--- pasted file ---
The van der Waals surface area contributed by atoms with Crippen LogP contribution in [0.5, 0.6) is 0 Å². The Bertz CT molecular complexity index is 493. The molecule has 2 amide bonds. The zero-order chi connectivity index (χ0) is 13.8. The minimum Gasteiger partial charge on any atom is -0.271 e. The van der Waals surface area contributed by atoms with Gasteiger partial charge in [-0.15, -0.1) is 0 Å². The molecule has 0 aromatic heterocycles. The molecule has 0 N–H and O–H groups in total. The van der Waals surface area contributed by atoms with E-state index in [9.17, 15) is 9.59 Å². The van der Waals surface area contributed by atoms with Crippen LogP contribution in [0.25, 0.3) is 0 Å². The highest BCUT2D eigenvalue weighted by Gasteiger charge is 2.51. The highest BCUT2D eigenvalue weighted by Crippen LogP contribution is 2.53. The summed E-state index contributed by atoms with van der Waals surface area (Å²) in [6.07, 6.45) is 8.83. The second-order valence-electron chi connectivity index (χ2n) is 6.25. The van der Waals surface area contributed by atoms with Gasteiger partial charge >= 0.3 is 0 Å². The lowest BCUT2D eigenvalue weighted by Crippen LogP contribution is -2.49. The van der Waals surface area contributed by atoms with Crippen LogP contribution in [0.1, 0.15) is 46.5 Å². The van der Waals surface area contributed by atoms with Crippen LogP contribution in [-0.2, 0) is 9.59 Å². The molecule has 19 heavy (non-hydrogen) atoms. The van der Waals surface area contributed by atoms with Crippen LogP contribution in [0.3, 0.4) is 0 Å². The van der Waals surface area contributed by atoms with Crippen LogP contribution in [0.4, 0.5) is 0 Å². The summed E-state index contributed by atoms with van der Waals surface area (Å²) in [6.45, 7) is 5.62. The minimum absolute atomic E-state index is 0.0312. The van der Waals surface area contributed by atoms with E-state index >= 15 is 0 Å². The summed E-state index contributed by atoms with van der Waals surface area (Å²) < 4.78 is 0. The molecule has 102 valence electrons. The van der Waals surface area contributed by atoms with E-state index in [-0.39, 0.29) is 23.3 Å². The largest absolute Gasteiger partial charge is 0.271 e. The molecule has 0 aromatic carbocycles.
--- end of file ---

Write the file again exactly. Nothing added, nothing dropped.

The van der Waals surface area contributed by atoms with Crippen LogP contribution in [0.5, 0.6) is 0 Å². The Bertz CT molecular complexity index is 493. The molecule has 2 amide bonds. The zero-order chi connectivity index (χ0) is 13.8. The minimum Gasteiger partial charge on any atom is -0.271 e. The van der Waals surface area contributed by atoms with Gasteiger partial charge in [-0.15, -0.1) is 0 Å². The molecule has 0 aromatic heterocycles. The molecule has 0 N–H and O–H groups in total. The van der Waals surface area contributed by atoms with E-state index in [9.17, 15) is 9.59 Å². The van der Waals surface area contributed by atoms with Crippen LogP contribution in [0.25, 0.3) is 0 Å². The highest BCUT2D eigenvalue weighted by Gasteiger charge is 2.51. The highest BCUT2D eigenvalue weighted by Crippen LogP contribution is 2.53. The summed E-state index contributed by atoms with van der Waals surface area (Å²) in [6.07, 6.45) is 8.83. The second-order valence-electron chi connectivity index (χ2n) is 6.25. The van der Waals surface area contributed by atoms with Gasteiger partial charge >= 0.3 is 0 Å². The lowest BCUT2D eigenvalue weighted by Crippen LogP contribution is -2.49. The van der Waals surface area contributed by atoms with Crippen LogP contribution in [0.1, 0.15) is 46.5 Å². The van der Waals surface area contributed by atoms with Crippen LogP contribution in [-0.2, 0) is 9.59 Å². The molecule has 19 heavy (non-hydrogen) atoms. The van der Waals surface area contributed by atoms with Crippen LogP contribution in [0.3, 0.4) is 0 Å². The van der Waals surface area contributed by atoms with Crippen LogP contribution in [0.4, 0.5) is 0 Å². The summed E-state index contributed by atoms with van der Waals surface area (Å²) in [6.45, 7) is 5.62. The minimum absolute atomic E-state index is 0.0312. The van der Waals surface area contributed by atoms with E-state index >= 15 is 0 Å². The summed E-state index contributed by atoms with van der Waals surface area (Å²) < 4.78 is 0. The molecule has 102 valence electrons. The van der Waals surface area contributed by atoms with E-state index in [-0.39, 0.29) is 23.3 Å². The largest absolute Gasteiger partial charge is 0.271 e. The molecule has 0 aromatic carbocycles.